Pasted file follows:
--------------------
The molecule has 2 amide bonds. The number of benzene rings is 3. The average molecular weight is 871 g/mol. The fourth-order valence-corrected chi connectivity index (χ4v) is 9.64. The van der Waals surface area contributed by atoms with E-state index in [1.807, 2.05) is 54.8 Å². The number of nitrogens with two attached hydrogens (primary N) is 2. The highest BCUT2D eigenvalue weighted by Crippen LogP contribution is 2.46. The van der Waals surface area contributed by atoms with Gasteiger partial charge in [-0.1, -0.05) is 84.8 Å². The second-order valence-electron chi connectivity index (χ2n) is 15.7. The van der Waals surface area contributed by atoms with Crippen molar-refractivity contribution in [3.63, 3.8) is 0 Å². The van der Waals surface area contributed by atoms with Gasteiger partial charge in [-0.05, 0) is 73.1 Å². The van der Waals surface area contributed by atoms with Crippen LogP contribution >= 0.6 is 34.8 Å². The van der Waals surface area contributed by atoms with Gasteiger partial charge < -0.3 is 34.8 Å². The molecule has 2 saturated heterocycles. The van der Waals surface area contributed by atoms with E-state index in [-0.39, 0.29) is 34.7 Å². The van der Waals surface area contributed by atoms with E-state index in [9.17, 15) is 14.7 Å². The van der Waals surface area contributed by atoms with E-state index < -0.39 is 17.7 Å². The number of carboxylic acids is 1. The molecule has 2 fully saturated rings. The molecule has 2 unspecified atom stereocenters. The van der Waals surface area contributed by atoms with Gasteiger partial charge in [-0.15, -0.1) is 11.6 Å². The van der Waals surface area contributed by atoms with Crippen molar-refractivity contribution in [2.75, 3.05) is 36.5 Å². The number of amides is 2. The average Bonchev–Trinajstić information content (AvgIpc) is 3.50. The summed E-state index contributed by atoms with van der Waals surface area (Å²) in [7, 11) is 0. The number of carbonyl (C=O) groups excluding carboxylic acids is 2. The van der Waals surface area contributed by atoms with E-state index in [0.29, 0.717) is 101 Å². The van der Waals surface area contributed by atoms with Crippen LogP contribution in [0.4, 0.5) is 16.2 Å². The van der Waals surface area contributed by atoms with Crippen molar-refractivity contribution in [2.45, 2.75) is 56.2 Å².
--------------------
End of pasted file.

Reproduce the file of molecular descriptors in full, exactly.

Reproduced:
The molecule has 2 amide bonds. The number of benzene rings is 3. The average molecular weight is 871 g/mol. The fourth-order valence-corrected chi connectivity index (χ4v) is 9.64. The van der Waals surface area contributed by atoms with E-state index in [1.807, 2.05) is 54.8 Å². The number of nitrogens with two attached hydrogens (primary N) is 2. The highest BCUT2D eigenvalue weighted by Crippen LogP contribution is 2.46. The van der Waals surface area contributed by atoms with Gasteiger partial charge in [-0.1, -0.05) is 84.8 Å². The second-order valence-electron chi connectivity index (χ2n) is 15.7. The van der Waals surface area contributed by atoms with Crippen molar-refractivity contribution in [3.63, 3.8) is 0 Å². The van der Waals surface area contributed by atoms with Gasteiger partial charge in [-0.05, 0) is 73.1 Å². The van der Waals surface area contributed by atoms with Crippen LogP contribution >= 0.6 is 34.8 Å². The van der Waals surface area contributed by atoms with Gasteiger partial charge < -0.3 is 34.8 Å². The molecule has 2 saturated heterocycles. The van der Waals surface area contributed by atoms with E-state index in [-0.39, 0.29) is 34.7 Å². The van der Waals surface area contributed by atoms with E-state index in [9.17, 15) is 14.7 Å². The van der Waals surface area contributed by atoms with E-state index < -0.39 is 17.7 Å². The number of carboxylic acids is 1. The molecule has 2 fully saturated rings. The molecule has 2 unspecified atom stereocenters. The van der Waals surface area contributed by atoms with Gasteiger partial charge in [-0.15, -0.1) is 11.6 Å². The van der Waals surface area contributed by atoms with Crippen molar-refractivity contribution in [2.75, 3.05) is 36.5 Å². The number of amides is 2. The average Bonchev–Trinajstić information content (AvgIpc) is 3.50. The summed E-state index contributed by atoms with van der Waals surface area (Å²) in [7, 11) is 0. The number of carbonyl (C=O) groups excluding carboxylic acids is 2. The van der Waals surface area contributed by atoms with E-state index in [0.29, 0.717) is 101 Å². The van der Waals surface area contributed by atoms with Crippen LogP contribution in [0.4, 0.5) is 16.2 Å². The van der Waals surface area contributed by atoms with Crippen molar-refractivity contribution in [2.45, 2.75) is 56.2 Å².